#8 posted 07-19-2015 04:01 PM

I know Ken.. I think that is the way to go as well. Nevertheless, I like to see the formula as well. So many things can go wrong when I comes to wood and precise measurements.

-- earthartandfoods.com

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TopamaxSurvivor

17671 posts in 3140 days


#9 posted 07-19-2015 06:24 PM



Thanks Bob,
Assuming the top and bottom are 3 wide and height is 32” How would the formula gets plugged-in?

- mrjinx007

Maybe I don’t understand what you are trying to do? I envisioned a half an old fashioned coal bucket shape with the base and top being 2 different lengths and widths.

-- Bob in WW ~ "some old things are lovely, warm still with life ... of the forgotten men who made them." - D.H. Lawrence

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mahdee

3553 posts in 1232 days


#10 posted 07-19-2015 08:01 PM

No sir, both top and bottom would be same size and shape and the “wall” would be flush with the edges of top and bottom.

-- earthartandfoods.com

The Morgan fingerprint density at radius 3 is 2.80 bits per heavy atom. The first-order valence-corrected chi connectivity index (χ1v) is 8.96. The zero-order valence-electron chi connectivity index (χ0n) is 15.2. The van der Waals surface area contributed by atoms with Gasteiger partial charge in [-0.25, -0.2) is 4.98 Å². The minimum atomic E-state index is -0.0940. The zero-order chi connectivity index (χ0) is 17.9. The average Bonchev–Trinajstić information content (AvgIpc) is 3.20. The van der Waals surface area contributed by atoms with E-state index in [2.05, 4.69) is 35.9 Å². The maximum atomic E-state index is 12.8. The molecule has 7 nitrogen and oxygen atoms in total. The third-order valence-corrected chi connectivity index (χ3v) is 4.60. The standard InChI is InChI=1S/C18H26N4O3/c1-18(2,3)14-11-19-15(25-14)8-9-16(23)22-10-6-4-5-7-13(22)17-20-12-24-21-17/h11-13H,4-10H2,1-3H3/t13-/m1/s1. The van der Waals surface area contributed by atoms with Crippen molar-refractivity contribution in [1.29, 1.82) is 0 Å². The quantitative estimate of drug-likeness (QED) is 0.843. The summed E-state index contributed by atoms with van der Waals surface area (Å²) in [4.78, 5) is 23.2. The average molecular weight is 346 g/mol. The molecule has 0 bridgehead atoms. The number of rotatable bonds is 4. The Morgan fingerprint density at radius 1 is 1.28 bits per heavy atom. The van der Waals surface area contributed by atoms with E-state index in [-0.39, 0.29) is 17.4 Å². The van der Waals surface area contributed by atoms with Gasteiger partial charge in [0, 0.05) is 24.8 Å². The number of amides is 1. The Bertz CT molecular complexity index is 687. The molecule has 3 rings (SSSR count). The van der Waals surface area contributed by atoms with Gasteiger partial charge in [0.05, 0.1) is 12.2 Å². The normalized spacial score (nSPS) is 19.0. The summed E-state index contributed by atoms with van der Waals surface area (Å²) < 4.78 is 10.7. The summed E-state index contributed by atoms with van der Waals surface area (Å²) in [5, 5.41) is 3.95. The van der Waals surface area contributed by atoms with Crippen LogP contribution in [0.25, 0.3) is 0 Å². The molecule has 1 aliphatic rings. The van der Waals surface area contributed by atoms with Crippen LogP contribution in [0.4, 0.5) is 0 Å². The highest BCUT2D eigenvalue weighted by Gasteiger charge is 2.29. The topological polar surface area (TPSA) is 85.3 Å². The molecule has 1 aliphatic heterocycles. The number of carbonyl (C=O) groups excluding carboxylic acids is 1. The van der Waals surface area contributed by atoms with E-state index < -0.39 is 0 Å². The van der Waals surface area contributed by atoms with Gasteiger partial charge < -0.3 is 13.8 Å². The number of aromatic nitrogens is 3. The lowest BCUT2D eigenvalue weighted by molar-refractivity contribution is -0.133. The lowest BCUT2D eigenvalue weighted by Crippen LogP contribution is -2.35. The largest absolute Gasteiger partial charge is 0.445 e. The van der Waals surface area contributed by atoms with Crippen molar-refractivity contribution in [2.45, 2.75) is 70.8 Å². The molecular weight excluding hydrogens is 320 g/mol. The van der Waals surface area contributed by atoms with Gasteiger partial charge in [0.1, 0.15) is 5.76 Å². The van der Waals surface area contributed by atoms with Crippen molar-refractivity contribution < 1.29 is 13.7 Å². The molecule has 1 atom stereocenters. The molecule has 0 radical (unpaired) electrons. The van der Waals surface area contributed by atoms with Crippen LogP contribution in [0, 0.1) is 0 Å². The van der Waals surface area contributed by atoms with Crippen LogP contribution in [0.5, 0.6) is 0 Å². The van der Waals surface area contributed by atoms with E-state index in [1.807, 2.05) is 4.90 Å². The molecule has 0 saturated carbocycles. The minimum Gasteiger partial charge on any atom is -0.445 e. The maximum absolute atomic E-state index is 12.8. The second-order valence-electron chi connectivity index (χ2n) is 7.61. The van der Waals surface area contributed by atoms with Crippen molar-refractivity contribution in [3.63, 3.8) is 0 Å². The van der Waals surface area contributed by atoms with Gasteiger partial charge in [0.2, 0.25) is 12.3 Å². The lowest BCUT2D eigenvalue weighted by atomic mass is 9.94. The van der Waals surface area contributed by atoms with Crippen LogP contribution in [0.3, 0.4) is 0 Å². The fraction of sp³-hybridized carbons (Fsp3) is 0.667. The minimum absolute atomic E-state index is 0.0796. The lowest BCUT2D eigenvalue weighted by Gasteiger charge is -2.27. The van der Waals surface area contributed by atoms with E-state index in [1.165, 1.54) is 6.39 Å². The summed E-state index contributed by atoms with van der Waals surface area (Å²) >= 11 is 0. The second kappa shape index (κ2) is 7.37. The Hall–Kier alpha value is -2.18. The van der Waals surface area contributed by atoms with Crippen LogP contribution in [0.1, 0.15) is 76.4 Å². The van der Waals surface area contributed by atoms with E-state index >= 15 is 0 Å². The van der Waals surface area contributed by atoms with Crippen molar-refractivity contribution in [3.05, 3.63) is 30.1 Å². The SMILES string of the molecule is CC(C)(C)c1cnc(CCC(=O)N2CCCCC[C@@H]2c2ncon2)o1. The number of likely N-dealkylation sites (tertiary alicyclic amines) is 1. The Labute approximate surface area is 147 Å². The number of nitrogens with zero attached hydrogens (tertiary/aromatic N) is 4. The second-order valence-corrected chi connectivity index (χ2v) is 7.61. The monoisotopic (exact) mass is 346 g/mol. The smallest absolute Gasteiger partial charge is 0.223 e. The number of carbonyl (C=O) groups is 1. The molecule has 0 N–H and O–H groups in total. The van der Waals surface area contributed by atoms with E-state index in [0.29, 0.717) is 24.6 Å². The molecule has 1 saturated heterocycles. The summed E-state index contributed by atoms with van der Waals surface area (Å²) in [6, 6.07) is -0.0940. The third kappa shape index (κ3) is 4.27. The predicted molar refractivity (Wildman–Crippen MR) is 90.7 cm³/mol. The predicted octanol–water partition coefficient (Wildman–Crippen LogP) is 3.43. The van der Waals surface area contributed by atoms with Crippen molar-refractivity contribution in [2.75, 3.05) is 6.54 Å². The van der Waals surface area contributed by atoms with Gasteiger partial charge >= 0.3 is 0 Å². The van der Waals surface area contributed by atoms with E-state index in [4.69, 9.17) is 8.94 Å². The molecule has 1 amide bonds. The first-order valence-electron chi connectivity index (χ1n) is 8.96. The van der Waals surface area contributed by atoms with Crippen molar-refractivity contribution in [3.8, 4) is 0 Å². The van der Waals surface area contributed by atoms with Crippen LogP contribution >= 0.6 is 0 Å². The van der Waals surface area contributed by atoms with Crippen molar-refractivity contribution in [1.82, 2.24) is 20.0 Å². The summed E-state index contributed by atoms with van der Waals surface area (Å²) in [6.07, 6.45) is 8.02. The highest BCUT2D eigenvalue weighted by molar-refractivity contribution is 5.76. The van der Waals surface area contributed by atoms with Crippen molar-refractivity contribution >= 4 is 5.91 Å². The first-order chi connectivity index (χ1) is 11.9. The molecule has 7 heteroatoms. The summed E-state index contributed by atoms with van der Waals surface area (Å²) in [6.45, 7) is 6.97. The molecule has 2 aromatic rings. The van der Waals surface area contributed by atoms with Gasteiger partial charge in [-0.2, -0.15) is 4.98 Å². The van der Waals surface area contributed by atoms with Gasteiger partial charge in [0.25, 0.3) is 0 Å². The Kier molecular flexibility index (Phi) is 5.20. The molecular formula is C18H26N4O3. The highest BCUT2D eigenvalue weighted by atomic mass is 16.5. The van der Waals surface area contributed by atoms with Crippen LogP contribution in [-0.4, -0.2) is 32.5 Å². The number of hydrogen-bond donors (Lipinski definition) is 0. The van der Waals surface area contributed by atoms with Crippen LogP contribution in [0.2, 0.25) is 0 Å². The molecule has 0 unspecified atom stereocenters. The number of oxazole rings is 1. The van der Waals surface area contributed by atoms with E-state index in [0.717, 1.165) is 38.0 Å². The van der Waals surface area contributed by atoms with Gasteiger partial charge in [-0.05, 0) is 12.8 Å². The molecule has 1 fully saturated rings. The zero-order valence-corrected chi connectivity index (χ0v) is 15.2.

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TopamaxSurvivor

17671 posts in 3140 days


#11 posted 07-19-2015 11:56 PM

so you want the intersecting angles of the boards that will make up the vertical sides. Sorry about the false hope. I probably could have figured those varying angles on the edge of the ellipse 45 years ago when I was a math wiz ;-) but that is beyond me now;-(

-- Bob in WW ~ "some old things are lovely, warm still with life ... of the forgotten men who made them." - D.H. Lawrence

View ChuckV's profile

ChuckV

2880 posts in 2991 days


#12 posted 07-20-2015 12:33 AM

Determining the angles for just a quarter of the ellipse is enough. So, I would probably draw it out and use a bevel gauge to get the angles.